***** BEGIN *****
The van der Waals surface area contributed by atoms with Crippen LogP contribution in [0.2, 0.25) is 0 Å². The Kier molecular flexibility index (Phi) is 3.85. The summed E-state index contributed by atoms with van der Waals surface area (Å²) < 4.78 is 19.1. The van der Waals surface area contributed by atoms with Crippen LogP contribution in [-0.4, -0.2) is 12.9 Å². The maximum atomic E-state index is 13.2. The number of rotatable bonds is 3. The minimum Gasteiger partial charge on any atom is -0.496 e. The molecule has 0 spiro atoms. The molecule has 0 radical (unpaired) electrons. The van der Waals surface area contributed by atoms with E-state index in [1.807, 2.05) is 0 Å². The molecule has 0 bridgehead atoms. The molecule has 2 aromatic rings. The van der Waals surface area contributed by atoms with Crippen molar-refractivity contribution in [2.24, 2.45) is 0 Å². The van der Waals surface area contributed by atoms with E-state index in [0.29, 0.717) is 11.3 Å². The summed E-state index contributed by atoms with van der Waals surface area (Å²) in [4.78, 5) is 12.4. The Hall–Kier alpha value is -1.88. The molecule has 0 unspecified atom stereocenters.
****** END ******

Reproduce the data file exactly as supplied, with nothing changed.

The van der Waals surface area contributed by atoms with Crippen LogP contribution in [0.2, 0.25) is 0 Å². The Kier molecular flexibility index (Phi) is 3.85. The summed E-state index contributed by atoms with van der Waals surface area (Å²) < 4.78 is 19.1. The van der Waals surface area contributed by atoms with Crippen LogP contribution in [-0.4, -0.2) is 12.9 Å². The maximum atomic E-state index is 13.2. The number of rotatable bonds is 3. The minimum Gasteiger partial charge on any atom is -0.496 e. The molecule has 0 spiro atoms. The molecule has 0 radical (unpaired) electrons. The van der Waals surface area contributed by atoms with E-state index in [1.807, 2.05) is 0 Å². The molecule has 0 bridgehead atoms. The molecule has 2 aromatic rings. The van der Waals surface area contributed by atoms with Crippen molar-refractivity contribution in [2.24, 2.45) is 0 Å². The van der Waals surface area contributed by atoms with E-state index in [0.29, 0.717) is 11.3 Å². The summed E-state index contributed by atoms with van der Waals surface area (Å²) in [4.78, 5) is 12.4. The Hall–Kier alpha value is -1.88. The molecule has 0 unspecified atom stereocenters.